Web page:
Free Parking was probably a bit of a bonus in 1936 as London was already well accustomed to traffic gridlock. Today it is just a pipe-dream for London’s motorists, used to Congestion Charging, Residential Parking Permits, Red Routes, and Pay-by-Phone extortion – should they ever decide to travel in by car. For the Victorians parking was never an issue, but they would have been accustomed to knowing where to find parked hansom cabs in order to travel from A to B – and these would have commonly been found outside hotels and inns, stations, shops and businesses. Above we see a view of Oxford Street in 1831 – with carriages waiting outside Stafford House – ready for hire.

Let’s wait until the next segment before we catch our taxi onwards to cross the Victorian Monopoly Board, and conclude this second part by reflecting upon a difficult journey,  which began at Pall Mall and had us lost for a while in Northumberland Avenue and Marylebone Station, before putting us back on surer, more familiar territory amongst the orange enclave – which last delivered us safely to ‘Free Parking’.

I hope you will join me for Part 3 of our trip, which sets out from The Strand but almost inevitably will put us all in ‘Jail’.

If you are interested in London history, you may like to learn about 3 Savile Row or find out how to catch a stagecoach (1819-style)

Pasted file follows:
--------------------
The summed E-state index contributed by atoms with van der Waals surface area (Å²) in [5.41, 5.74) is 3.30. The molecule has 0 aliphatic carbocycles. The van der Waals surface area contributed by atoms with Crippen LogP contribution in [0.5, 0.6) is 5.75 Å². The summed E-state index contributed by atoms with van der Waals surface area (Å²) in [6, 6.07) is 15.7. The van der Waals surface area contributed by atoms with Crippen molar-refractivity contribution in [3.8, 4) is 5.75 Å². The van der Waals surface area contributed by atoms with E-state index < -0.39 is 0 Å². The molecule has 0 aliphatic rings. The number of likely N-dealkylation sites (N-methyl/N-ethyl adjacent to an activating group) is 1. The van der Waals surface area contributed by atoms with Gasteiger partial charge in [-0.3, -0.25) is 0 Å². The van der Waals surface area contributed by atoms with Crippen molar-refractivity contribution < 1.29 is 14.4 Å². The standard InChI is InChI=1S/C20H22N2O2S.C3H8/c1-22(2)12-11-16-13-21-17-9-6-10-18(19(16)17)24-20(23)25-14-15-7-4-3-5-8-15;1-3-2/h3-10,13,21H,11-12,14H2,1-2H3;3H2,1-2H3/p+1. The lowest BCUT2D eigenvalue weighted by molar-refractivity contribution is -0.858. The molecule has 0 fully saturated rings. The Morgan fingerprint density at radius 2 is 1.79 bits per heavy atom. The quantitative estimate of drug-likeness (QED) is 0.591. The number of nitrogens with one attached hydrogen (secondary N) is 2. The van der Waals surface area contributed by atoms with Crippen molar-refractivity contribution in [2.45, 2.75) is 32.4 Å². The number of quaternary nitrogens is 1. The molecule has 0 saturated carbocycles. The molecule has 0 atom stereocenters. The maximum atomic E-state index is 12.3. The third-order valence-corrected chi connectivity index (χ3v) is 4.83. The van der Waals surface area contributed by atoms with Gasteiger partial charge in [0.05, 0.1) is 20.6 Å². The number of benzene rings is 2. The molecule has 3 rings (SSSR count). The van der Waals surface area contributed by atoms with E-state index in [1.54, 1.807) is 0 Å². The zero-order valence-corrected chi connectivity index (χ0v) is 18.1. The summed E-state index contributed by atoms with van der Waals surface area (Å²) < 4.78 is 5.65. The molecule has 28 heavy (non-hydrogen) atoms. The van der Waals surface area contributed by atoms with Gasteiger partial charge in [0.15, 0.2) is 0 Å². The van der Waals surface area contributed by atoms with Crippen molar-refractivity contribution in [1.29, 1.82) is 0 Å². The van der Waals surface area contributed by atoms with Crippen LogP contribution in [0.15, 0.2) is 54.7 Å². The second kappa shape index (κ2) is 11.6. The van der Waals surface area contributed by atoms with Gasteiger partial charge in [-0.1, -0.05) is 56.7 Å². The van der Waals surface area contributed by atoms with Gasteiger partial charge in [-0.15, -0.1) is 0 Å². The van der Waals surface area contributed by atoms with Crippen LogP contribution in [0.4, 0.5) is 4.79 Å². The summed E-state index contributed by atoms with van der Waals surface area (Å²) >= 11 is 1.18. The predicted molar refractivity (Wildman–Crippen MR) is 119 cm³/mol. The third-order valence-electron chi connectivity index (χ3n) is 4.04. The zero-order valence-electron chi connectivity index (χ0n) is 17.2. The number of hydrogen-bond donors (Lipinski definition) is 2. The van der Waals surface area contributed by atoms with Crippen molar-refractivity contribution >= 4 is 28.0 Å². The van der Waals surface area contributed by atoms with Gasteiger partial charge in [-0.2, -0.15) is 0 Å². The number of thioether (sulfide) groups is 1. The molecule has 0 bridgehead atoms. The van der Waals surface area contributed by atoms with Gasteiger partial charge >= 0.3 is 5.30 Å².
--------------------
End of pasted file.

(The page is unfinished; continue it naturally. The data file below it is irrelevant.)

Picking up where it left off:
Beyond my own pages, I would recommended the following excellent London-related blogs:

 

Victorian Monopoly – From ‘Go’ to ‘Just Visiting’ Prison

Overview

“Go” to “Just Visiting” | “Pall Mall” to “Free Parking” | “Strand” to “Jail” | “Regent St” to “Mayfair”

In this section we set off from ‘Go’ on our quest to navigate the Monopoly Board using only images held in the Crace Collection of antiquarian prints and maps held by the British Museum. How far can we get before modernity prevents our progress?

Old Kent Road

Here is a view for the Deaf and Dumb Society Asylum which was built around 1807 in Old Kent Road, with the original stone being laid by the Duke of Gloucester – whom was their patron. Originally founded by Reverend John Townsend in 1792, just around the corner in Grange Street Southwark, the Society met half-yearly to raise funds for the assistance of those unable to meet the fees required to attend the asylum.